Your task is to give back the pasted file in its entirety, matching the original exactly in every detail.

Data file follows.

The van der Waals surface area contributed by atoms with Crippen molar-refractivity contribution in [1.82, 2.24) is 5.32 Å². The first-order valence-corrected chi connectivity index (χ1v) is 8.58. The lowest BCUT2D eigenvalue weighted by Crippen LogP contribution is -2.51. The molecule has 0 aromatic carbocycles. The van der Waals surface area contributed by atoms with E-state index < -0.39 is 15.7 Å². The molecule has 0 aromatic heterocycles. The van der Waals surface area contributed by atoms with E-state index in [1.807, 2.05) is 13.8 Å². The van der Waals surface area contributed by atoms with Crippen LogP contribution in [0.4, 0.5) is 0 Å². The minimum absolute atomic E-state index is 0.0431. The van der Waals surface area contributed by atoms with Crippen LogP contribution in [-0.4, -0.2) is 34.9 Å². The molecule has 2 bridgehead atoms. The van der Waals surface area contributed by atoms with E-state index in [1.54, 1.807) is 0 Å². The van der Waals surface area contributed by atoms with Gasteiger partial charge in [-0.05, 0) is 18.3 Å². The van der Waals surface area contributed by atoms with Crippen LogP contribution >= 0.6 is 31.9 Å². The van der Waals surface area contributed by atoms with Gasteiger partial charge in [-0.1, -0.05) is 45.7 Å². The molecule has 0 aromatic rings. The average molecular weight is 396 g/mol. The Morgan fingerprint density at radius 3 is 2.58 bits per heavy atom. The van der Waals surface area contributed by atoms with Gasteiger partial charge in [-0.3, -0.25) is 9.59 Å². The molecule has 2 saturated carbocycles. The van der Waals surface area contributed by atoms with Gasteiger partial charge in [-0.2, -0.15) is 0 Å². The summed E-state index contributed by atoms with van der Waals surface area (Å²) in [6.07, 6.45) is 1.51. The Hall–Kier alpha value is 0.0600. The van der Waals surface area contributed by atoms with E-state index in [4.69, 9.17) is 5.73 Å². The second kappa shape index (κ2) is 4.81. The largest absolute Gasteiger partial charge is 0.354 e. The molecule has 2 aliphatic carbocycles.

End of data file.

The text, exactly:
The van der Waals surface area contributed by atoms with Crippen molar-refractivity contribution in [1.82, 2.24) is 5.32 Å². The first-order valence-corrected chi connectivity index (χ1v) is 8.58. The lowest BCUT2D eigenvalue weighted by Crippen LogP contribution is -2.51. The molecule has 0 aromatic carbocycles. The van der Waals surface area contributed by atoms with E-state index < -0.39 is 15.7 Å². The molecule has 0 aromatic heterocycles. The van der Waals surface area contributed by atoms with E-state index in [1.807, 2.05) is 13.8 Å². The van der Waals surface area contributed by atoms with Crippen LogP contribution in [0.4, 0.5) is 0 Å². The minimum absolute atomic E-state index is 0.0431. The van der Waals surface area contributed by atoms with Crippen LogP contribution in [-0.4, -0.2) is 34.9 Å². The molecule has 2 bridgehead atoms. The van der Waals surface area contributed by atoms with E-state index in [1.54, 1.807) is 0 Å². The van der Waals surface area contributed by atoms with Gasteiger partial charge in [-0.05, 0) is 18.3 Å². The van der Waals surface area contributed by atoms with Crippen LogP contribution >= 0.6 is 31.9 Å². The van der Waals surface area contributed by atoms with Gasteiger partial charge in [-0.1, -0.05) is 45.7 Å². The molecule has 0 aromatic rings. The average molecular weight is 396 g/mol. The Morgan fingerprint density at radius 3 is 2.58 bits per heavy atom. The van der Waals surface area contributed by atoms with Gasteiger partial charge in [-0.3, -0.25) is 9.59 Å². The molecule has 2 saturated carbocycles. The van der Waals surface area contributed by atoms with Gasteiger partial charge in [-0.2, -0.15) is 0 Å². The summed E-state index contributed by atoms with van der Waals surface area (Å²) in [6.07, 6.45) is 1.51. The Hall–Kier alpha value is 0.0600. The van der Waals surface area contributed by atoms with E-state index in [4.69, 9.17) is 5.73 Å². The second kappa shape index (κ2) is 4.81. The largest absolute Gasteiger partial charge is 0.354 e. The molecule has 2 aliphatic carbocycles.